The appropriate assessment is crucial in developing a plan of action for special education students. “School personnel use assessment information to make decisions about what students have learned, what and where they should be taught, and the kinds of related services (for example, speech and language services, and psychological services) they need (Salvia, Ysseldyke, & Bolt, 2010).” A special education classroom can contain several different grade levels i.e.….3rd, 4th, and 5th grade. It can include multiple disabilities such as: autism, specific learning disability, speech and language, intellectual disability, as well as, orthopedic impairment, just to name a few of the thirteen qualifying categories of disability under the Individuals with Disabilities Educational Act (IDEA). Selecting the appropriate assessment can give teachers and other personnel the information needed to individualize a student’s educational program. Without the correct assessment, teachers and other personnel can lose precious academic time. “The following is a list of four important considerations in selecting a specific achievement test for the above stated population of students: content validity, stimulus-response modes, the standards used in the particular state, and relevant norms (Salvia, Ysseldyke, & Bolt, 2010).”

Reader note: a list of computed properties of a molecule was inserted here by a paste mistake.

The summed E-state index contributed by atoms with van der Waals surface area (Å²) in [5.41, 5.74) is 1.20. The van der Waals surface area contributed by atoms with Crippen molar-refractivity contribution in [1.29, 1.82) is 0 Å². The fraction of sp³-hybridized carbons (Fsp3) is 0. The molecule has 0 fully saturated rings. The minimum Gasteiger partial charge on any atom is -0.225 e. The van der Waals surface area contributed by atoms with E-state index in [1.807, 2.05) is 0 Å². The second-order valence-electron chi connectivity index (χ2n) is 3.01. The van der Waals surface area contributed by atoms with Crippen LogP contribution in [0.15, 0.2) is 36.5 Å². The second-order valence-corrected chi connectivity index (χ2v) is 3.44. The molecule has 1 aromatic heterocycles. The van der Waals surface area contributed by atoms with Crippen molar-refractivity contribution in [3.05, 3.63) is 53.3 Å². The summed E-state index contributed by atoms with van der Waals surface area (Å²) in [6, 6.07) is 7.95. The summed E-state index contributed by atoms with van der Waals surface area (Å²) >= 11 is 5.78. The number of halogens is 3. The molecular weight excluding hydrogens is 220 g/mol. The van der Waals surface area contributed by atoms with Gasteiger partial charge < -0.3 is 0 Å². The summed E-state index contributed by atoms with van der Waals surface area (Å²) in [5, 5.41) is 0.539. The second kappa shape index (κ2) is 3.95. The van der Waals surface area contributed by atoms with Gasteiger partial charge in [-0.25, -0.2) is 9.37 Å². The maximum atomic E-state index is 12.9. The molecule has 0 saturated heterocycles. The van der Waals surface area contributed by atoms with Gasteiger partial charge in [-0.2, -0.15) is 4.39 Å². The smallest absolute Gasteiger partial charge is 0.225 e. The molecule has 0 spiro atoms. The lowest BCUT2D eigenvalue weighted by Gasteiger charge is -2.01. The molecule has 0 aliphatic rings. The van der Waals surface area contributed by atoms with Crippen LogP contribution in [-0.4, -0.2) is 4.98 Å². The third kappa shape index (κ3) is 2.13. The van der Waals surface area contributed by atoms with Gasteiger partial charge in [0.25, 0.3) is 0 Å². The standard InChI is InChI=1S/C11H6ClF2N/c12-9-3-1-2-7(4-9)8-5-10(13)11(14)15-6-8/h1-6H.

“Many multiple-skill tests have general content validity, which measures important concepts and skills that are generally part of most curricula (Salvia, Ysseldyke, & Bolt, 2010).” “This validity makes their content suitable for assessing general attainment (Salvia, Ysseldyke, & Bolt, 2010).” “General attainment refers to what individuals have learned as a result of both schooling and other life experiences (Salvia, Ysseldyke, & Bolt, 2010).” The above mentioned population of students would benefit from taking a test that measured their progress from school instruction. “Tests that do not match instruction lack content validity (Salvia,...
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